Golden State Warriors teammates Kevin Durant, Stephen Curry and Andre Iguodala play around with virtual reality. (Photo by Ezra Shaw/Getty Images)
Diving into virtual worlds while exercising might help to reduce pain and allow people to sustain workouts for a longer period of time, a new study shows.
The research, led by Maria Matsangidou, a Ph.D. candidate at the Kent University School of Engineering and Digital Arts in the U.K., set out to determine whether the subjective component of pain could be minimized if the brain were busy elsewhere in a virtual setting.
The study analyzed 80 people—21 men and 59 women with an average age of 23 years—as they performed isometric bicep exercises. First, they were asked to stand with their backs straight against the wall, with their elbows and wrist joints at a 180-degree angle. They were then asked to bicep curl a dumbbell through a full range of motion. Weight was added until the participant was no longer able to perform a the full rotation.
After a 10-minute rest, participants were then directed to sit on a chair, with a yoga mat placed under the elbow for comfort. They were then asked to hold their arm in a stead position for as long as possible. This time, split into two groups, both were asked to use 20 percent of the maximum weight they could lift, holding steady for as long as possible. The headset-free group performed the task in a plain room, while the second group’s participants were given Samsung Gear virtual reality headsets that reflected a visual representation of the room, including a virtual arm and weight.
Measuring heart rate and time to exhaustion, the researchers were able to rank each participant based on pain intensity, perceived exhaustion, and private body consciousness (PBC), which measures how aware one is of internal bodily sensations.
Researchers found that the virtual reality group had “significantly lower pain and effort,” and exhibited a longer time to exhaustion compared with the control group. After one minute, the VR group had 10 percent lower pain intensity.
Another interesting component of this study was the role PBC played. In previous studies, people with a higher PBC score tended to report greater frequency and intensity of pain symptoms compared with those who had lower PBC scores. In this study, PBC had no effect on the results, suggesting virtual reality could help reduce the negative sensations of exercise regardless of a person’s level of body awareness.
The idea, said Matsangidou in her report, is that the brain is preoccupied while in virtual reality, thus distracting it from the potential pain caused by exercise.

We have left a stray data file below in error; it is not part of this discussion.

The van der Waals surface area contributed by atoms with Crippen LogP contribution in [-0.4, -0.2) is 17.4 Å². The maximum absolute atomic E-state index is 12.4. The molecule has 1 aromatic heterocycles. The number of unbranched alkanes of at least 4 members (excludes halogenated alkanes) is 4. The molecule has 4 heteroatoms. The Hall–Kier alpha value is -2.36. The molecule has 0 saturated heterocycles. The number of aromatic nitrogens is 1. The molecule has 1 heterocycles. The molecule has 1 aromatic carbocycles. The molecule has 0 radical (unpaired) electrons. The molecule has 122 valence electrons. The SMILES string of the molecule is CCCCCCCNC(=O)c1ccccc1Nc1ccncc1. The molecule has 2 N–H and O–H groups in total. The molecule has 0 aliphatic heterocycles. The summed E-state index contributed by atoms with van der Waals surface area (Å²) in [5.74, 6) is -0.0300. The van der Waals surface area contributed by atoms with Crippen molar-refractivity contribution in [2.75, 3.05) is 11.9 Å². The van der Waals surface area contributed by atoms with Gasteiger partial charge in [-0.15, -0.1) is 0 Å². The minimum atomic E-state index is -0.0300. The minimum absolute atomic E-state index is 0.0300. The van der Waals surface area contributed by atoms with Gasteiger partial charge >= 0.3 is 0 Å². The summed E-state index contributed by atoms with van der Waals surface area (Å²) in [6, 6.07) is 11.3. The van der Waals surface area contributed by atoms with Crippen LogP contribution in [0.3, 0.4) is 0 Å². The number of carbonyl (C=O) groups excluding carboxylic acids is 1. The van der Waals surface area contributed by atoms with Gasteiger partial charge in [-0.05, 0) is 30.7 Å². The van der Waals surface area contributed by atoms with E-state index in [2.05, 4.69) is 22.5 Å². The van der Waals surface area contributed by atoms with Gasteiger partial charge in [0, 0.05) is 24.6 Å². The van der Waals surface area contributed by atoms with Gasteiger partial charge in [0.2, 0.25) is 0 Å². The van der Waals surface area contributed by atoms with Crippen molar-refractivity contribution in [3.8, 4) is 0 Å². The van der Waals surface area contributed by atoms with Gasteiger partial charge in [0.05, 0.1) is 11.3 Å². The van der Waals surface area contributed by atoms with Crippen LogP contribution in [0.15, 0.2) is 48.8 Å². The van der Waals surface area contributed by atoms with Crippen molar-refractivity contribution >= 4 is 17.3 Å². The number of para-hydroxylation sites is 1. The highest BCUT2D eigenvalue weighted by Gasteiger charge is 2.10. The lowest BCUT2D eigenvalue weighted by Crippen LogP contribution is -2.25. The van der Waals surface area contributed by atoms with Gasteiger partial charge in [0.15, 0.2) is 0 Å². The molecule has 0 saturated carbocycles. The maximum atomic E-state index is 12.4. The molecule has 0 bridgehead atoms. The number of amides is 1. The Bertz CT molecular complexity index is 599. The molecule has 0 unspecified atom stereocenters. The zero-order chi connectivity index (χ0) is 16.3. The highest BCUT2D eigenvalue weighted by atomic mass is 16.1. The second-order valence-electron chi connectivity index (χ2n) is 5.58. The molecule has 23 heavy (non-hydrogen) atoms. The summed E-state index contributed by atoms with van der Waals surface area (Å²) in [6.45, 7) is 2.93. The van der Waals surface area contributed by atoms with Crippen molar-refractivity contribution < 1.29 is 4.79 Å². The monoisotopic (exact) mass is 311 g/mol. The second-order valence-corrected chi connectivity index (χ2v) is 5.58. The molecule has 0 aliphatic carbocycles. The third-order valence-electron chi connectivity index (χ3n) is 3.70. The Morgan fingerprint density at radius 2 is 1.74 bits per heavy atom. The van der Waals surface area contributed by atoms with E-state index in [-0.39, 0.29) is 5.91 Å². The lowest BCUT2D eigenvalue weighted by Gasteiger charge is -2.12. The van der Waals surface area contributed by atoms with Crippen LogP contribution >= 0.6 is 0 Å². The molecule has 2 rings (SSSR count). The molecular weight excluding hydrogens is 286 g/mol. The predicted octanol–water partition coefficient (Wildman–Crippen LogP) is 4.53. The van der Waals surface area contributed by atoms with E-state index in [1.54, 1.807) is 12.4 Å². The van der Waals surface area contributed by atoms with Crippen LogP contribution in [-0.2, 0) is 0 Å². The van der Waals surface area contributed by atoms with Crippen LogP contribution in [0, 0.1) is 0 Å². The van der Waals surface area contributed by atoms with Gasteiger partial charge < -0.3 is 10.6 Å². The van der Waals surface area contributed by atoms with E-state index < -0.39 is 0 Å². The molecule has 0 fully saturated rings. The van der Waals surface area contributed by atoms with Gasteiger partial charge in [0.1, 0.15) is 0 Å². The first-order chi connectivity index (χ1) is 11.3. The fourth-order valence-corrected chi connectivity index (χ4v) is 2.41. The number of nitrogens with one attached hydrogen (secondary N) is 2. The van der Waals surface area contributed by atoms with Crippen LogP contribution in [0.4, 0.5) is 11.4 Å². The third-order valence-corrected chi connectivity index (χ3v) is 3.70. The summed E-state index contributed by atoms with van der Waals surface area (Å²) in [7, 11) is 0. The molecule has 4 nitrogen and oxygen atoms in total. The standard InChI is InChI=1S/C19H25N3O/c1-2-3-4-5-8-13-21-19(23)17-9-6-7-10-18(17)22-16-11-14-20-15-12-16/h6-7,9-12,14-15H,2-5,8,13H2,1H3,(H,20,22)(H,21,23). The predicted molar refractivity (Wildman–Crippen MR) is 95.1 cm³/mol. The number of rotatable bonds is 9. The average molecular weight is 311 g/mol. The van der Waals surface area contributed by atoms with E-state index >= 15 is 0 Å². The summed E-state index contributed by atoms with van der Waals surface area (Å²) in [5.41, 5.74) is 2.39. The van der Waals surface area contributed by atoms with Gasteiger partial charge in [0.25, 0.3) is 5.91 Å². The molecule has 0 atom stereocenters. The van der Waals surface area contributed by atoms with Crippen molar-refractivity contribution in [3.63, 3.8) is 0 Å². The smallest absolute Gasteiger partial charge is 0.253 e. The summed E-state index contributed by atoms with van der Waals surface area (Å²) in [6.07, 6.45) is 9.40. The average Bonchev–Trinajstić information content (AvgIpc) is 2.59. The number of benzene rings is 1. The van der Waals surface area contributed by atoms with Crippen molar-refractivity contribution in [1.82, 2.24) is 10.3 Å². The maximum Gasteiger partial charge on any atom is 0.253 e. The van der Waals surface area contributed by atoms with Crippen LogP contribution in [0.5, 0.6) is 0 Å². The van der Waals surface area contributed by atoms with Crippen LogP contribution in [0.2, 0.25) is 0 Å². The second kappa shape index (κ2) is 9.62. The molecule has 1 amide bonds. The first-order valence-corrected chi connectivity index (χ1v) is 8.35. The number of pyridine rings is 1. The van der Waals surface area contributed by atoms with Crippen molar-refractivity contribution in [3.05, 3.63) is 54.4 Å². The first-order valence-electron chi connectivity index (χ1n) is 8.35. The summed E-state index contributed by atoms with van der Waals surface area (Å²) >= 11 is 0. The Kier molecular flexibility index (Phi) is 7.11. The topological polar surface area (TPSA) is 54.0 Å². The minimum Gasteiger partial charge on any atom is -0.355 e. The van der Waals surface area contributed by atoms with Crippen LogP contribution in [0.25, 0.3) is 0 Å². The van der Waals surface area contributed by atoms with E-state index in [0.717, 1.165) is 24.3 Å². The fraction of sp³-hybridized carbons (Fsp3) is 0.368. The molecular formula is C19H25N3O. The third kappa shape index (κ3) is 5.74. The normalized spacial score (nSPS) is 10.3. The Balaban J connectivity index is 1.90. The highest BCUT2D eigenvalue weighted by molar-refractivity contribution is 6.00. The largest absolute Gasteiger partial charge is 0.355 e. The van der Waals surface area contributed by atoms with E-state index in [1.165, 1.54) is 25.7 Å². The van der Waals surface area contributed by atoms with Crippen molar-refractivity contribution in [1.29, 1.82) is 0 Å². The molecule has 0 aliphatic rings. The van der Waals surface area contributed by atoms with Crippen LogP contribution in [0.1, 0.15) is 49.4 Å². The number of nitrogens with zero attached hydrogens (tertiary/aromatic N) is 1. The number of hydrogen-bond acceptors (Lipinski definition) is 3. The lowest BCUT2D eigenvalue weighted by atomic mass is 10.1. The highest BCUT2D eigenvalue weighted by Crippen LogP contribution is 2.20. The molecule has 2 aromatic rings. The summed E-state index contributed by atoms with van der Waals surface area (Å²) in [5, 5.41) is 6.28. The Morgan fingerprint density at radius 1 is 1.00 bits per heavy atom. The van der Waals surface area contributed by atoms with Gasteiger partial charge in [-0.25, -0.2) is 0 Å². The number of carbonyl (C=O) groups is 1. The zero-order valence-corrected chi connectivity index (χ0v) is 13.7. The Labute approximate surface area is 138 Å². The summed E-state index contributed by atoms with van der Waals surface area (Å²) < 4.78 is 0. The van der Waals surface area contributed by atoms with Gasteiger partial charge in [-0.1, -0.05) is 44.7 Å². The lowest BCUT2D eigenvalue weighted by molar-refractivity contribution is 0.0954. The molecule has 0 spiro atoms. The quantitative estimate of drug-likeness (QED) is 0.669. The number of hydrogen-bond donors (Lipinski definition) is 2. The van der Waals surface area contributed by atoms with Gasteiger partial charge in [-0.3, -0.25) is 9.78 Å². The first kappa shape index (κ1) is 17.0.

“One possibility is that VR reduces the amount of attention that is allocated to the sensory signal of pain,” Matsangidou said in the report. “Our attentional resources are limited and to cope with the vast array of information that gets registered by our senses at any given point in time, we must select only the information that is relevant to our goal and ignore the rest. VR provides the senses of the user with a multitude of information while at the same time prevents access to his/her body. This allows the user to be immersed in the virtual environment and disconnect from the actual surroundings. As a result, attentional resources may be diverted away from the pain signal, reducing thus the experience of pain.”
Another possibility is that the cartoonish display helps reduce anxiety, thus redirecting a person’s attention from the pain signal. And yet another is that the headset user is completely embodied by the VR experience and perceives the virtual hand as their actual hand, but conceals visual stimuli, such as popping veins, that could have been seen as signals of pain and exertion.
Virtual reality is already being adopting in professional sports as a means for training. Some companies, such as Strivr, have developed technologies that enable athletes to rack up virtual reps. The Dallas Cowboys, for example, use virtual reality in the offseason, while the U.S. Ski and Snowboard team used virtual reality to familiarize themselves with actual runs in Pyeongchang, South Korea ahead of the 2018 Winter Olympic Games. Last week, Boston Bruins right winger David Pastrňák announced an investment in Sense Arena, which enables ice hockey players to get reps from home.
This study might encourage more athletes and fitness enthusiasts to use virtual reality while they exercise—not to just rack up reps, but to actually reduce their pain and extend their workouts. Virtual reality games are already starting to appear in fitness centers after cardio equipment maker Life Fitness unveiled a VR fitness gaming platform last November with VirZOOM, and Matsangidou said she can imagine how this might benefit the at-home fitness world as well.
Virtual reality can “contribute to the alteration of time perception, the reduction of pain, and hence the increase of the perceived duration of the painful process,” she said. “These findings open possibilities of investigating the use of VR technology for improving immersion and interest and reducing negative exercise-associated sensations during home based exercise training.”